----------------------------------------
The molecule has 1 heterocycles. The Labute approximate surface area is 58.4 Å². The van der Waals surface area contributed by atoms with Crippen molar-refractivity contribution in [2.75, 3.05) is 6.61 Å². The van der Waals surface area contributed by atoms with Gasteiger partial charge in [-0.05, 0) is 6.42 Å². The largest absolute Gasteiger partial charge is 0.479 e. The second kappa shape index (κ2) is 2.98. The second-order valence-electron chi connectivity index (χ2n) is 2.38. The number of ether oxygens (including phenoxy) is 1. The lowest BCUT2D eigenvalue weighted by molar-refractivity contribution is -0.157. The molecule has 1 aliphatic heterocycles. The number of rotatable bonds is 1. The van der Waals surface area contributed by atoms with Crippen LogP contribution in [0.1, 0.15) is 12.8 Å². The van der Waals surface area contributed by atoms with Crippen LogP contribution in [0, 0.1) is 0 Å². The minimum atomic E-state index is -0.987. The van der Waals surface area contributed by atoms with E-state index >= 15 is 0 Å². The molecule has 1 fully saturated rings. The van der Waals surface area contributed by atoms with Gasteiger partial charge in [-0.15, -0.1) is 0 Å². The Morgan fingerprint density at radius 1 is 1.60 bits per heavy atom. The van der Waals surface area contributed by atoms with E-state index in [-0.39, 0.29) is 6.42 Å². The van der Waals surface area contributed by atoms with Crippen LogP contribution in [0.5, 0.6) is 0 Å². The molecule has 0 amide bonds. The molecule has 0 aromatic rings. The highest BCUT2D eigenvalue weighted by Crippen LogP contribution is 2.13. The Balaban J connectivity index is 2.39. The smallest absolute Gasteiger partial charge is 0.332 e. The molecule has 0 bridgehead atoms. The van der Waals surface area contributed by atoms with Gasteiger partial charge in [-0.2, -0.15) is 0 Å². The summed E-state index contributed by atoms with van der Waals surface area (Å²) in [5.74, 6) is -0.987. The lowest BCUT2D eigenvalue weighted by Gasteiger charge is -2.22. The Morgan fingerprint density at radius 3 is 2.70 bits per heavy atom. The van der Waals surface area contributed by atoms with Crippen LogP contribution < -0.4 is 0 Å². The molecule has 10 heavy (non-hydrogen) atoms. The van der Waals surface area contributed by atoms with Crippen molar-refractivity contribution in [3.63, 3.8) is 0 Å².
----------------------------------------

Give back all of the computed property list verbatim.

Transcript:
The molecule has 1 heterocycles. The Labute approximate surface area is 58.4 Å². The van der Waals surface area contributed by atoms with Crippen molar-refractivity contribution in [2.75, 3.05) is 6.61 Å². The van der Waals surface area contributed by atoms with Gasteiger partial charge in [-0.05, 0) is 6.42 Å². The largest absolute Gasteiger partial charge is 0.479 e. The second kappa shape index (κ2) is 2.98. The second-order valence-electron chi connectivity index (χ2n) is 2.38. The number of ether oxygens (including phenoxy) is 1. The lowest BCUT2D eigenvalue weighted by molar-refractivity contribution is -0.157. The molecule has 1 aliphatic heterocycles. The number of rotatable bonds is 1. The van der Waals surface area contributed by atoms with Crippen LogP contribution in [0.1, 0.15) is 12.8 Å². The van der Waals surface area contributed by atoms with Crippen LogP contribution in [0, 0.1) is 0 Å². The minimum atomic E-state index is -0.987. The van der Waals surface area contributed by atoms with E-state index >= 15 is 0 Å². The molecule has 1 fully saturated rings. The van der Waals surface area contributed by atoms with Gasteiger partial charge in [-0.15, -0.1) is 0 Å². The Morgan fingerprint density at radius 1 is 1.60 bits per heavy atom. The van der Waals surface area contributed by atoms with E-state index in [-0.39, 0.29) is 6.42 Å². The van der Waals surface area contributed by atoms with Crippen LogP contribution in [0.5, 0.6) is 0 Å². The molecule has 0 amide bonds. The molecule has 0 aromatic rings. The highest BCUT2D eigenvalue weighted by Crippen LogP contribution is 2.13. The Balaban J connectivity index is 2.39. The smallest absolute Gasteiger partial charge is 0.332 e. The molecule has 0 bridgehead atoms. The van der Waals surface area contributed by atoms with Gasteiger partial charge in [-0.2, -0.15) is 0 Å². The summed E-state index contributed by atoms with van der Waals surface area (Å²) in [5.74, 6) is -0.987. The lowest BCUT2D eigenvalue weighted by Gasteiger charge is -2.22. The Morgan fingerprint density at radius 3 is 2.70 bits per heavy atom. The van der Waals surface area contributed by atoms with Crippen LogP contribution < -0.4 is 0 Å². The molecule has 10 heavy (non-hydrogen) atoms. The van der Waals surface area contributed by atoms with Crippen molar-refractivity contribution in [3.63, 3.8) is 0 Å².